The research project investigates the role of expectations in financial decisions by asking two separate empirical questions. First, what systematic patterns appear in the expectations that the investor holds about relevant random variables? Second, can we establish that her expectations play a causal role for choices? The main tool in addressing these questions is the collection of data from laboratory experiments and large-sample household surveys. We also develop novel econometric methods and behavioral models of portfolio choice.
The majority of the project's studies add to the literature on biases in expectations. They conform to the revealed-expectations paradigm of expected utility, but ask whether the underlying expectations are suboptimal in predictable ways: (i) Are rational expectations violated systematically more in markets where agents need to make complicated inferences about fundamental information – e.g. where the inference occurs at the interim stage, before agents can observe realized prices and other agents’ choices? (ii) Are agents able to successfully process the covariance of returns in portfolio-choice problems? (iii) Are investment herds excessively large and stable because people do not realize that other agents whom they observe also rely on others? (iv) Why do many people embark in risky gambling strategies under the false perception that they will stop after a few losses? The answers to these questions will contribute to the understanding of investment choices generally, and unnecessary risk exposure in particular.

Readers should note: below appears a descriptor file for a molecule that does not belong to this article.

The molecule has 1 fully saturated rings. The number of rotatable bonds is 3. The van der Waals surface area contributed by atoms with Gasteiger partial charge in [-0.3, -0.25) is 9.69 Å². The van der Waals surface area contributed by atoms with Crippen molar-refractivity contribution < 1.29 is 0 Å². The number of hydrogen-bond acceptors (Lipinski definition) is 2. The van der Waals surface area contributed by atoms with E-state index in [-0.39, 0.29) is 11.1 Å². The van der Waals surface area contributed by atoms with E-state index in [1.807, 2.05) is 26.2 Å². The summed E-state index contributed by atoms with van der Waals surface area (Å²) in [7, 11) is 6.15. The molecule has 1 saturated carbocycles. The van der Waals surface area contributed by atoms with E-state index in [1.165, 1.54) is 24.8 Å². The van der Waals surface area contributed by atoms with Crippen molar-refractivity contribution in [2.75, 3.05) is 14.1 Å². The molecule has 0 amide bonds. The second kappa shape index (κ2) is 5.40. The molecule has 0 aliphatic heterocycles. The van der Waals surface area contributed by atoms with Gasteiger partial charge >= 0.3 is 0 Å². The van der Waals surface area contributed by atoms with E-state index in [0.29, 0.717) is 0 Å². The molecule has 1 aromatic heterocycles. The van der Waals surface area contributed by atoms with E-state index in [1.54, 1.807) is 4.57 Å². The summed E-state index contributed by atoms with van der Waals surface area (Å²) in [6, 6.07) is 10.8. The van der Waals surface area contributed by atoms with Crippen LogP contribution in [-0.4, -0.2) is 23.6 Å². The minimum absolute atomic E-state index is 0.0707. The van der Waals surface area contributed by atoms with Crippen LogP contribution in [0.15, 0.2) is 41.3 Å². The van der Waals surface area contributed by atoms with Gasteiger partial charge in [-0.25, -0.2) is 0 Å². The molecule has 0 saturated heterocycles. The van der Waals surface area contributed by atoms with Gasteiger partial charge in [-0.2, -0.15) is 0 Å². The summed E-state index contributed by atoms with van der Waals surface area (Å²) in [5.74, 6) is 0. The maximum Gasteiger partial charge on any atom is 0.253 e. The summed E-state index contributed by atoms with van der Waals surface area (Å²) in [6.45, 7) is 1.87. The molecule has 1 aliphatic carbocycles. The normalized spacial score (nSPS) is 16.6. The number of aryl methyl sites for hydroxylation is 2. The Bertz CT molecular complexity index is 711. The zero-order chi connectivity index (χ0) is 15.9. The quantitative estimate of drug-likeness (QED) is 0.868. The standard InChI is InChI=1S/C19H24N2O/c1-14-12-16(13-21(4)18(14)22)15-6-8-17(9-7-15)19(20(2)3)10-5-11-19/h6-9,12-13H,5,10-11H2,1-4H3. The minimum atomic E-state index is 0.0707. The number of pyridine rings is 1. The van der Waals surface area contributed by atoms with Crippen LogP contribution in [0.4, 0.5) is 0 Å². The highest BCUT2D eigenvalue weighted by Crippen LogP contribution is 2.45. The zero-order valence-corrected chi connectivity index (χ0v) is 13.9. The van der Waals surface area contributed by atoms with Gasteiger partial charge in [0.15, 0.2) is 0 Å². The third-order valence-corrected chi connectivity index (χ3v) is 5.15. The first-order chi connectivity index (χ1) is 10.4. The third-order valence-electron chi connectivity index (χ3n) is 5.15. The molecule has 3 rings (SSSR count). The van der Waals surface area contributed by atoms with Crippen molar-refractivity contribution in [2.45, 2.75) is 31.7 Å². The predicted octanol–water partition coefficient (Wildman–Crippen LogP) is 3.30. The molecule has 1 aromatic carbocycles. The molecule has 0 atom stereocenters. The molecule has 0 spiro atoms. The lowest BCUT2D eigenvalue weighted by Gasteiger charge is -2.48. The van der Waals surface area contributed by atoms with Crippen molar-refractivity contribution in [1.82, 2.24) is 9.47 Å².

In further studies, we ask about the causal link between expectations and choices. This will contribute to the evaluation of decision-theoretic models but can also inform economic policy, as the causal link from expectations to choices is an important component in the design of policy campaigns that work via affecting beliefs. We introduce artificially created instrumental variables into choice situations and use their exogenous influence to identify causal effects.